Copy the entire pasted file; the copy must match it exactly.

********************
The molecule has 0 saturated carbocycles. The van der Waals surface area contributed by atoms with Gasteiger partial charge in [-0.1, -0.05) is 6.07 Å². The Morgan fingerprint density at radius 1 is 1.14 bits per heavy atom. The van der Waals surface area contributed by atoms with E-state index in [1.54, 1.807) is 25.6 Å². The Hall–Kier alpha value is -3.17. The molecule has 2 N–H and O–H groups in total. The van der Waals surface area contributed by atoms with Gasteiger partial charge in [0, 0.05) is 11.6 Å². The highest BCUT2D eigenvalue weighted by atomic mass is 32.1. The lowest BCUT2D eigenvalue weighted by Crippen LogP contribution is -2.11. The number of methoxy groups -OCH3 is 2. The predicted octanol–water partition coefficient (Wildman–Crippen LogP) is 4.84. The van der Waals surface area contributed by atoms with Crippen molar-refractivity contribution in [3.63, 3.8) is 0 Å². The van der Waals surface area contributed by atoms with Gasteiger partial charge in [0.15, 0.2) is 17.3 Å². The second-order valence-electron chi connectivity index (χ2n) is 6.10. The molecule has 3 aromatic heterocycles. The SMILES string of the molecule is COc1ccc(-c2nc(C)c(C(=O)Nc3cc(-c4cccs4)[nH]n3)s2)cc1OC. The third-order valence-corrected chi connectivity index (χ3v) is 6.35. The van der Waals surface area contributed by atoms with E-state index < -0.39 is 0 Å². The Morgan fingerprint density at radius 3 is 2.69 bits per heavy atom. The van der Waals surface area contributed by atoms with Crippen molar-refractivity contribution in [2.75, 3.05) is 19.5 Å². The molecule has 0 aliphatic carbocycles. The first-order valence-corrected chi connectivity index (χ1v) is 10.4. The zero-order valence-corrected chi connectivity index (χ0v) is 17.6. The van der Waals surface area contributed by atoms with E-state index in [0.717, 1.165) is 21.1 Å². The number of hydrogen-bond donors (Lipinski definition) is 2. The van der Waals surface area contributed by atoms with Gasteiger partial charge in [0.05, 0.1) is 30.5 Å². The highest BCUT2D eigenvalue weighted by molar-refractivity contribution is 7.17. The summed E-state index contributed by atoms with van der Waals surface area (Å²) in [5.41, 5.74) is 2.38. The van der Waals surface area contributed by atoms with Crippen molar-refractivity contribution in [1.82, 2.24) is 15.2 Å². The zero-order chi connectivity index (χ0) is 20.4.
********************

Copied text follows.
The molecule has 0 saturated carbocycles. The van der Waals surface area contributed by atoms with Gasteiger partial charge in [-0.1, -0.05) is 6.07 Å². The Morgan fingerprint density at radius 1 is 1.14 bits per heavy atom. The van der Waals surface area contributed by atoms with E-state index in [1.54, 1.807) is 25.6 Å². The Hall–Kier alpha value is -3.17. The molecule has 2 N–H and O–H groups in total. The van der Waals surface area contributed by atoms with Gasteiger partial charge in [0, 0.05) is 11.6 Å². The highest BCUT2D eigenvalue weighted by atomic mass is 32.1. The lowest BCUT2D eigenvalue weighted by Crippen LogP contribution is -2.11. The number of methoxy groups -OCH3 is 2. The predicted octanol–water partition coefficient (Wildman–Crippen LogP) is 4.84. The van der Waals surface area contributed by atoms with Crippen molar-refractivity contribution in [3.63, 3.8) is 0 Å². The van der Waals surface area contributed by atoms with Gasteiger partial charge in [0.15, 0.2) is 17.3 Å². The second-order valence-electron chi connectivity index (χ2n) is 6.10. The molecule has 3 aromatic heterocycles. The SMILES string of the molecule is COc1ccc(-c2nc(C)c(C(=O)Nc3cc(-c4cccs4)[nH]n3)s2)cc1OC. The third-order valence-corrected chi connectivity index (χ3v) is 6.35. The van der Waals surface area contributed by atoms with E-state index < -0.39 is 0 Å². The Morgan fingerprint density at radius 3 is 2.69 bits per heavy atom. The van der Waals surface area contributed by atoms with Crippen molar-refractivity contribution in [2.75, 3.05) is 19.5 Å². The molecule has 0 aliphatic carbocycles. The first-order valence-corrected chi connectivity index (χ1v) is 10.4. The zero-order valence-corrected chi connectivity index (χ0v) is 17.6. The van der Waals surface area contributed by atoms with E-state index in [0.717, 1.165) is 21.1 Å². The number of hydrogen-bond donors (Lipinski definition) is 2. The van der Waals surface area contributed by atoms with Gasteiger partial charge in [0.05, 0.1) is 30.5 Å². The highest BCUT2D eigenvalue weighted by molar-refractivity contribution is 7.17. The summed E-state index contributed by atoms with van der Waals surface area (Å²) in [5.41, 5.74) is 2.38. The van der Waals surface area contributed by atoms with Crippen molar-refractivity contribution in [1.82, 2.24) is 15.2 Å². The zero-order chi connectivity index (χ0) is 20.4.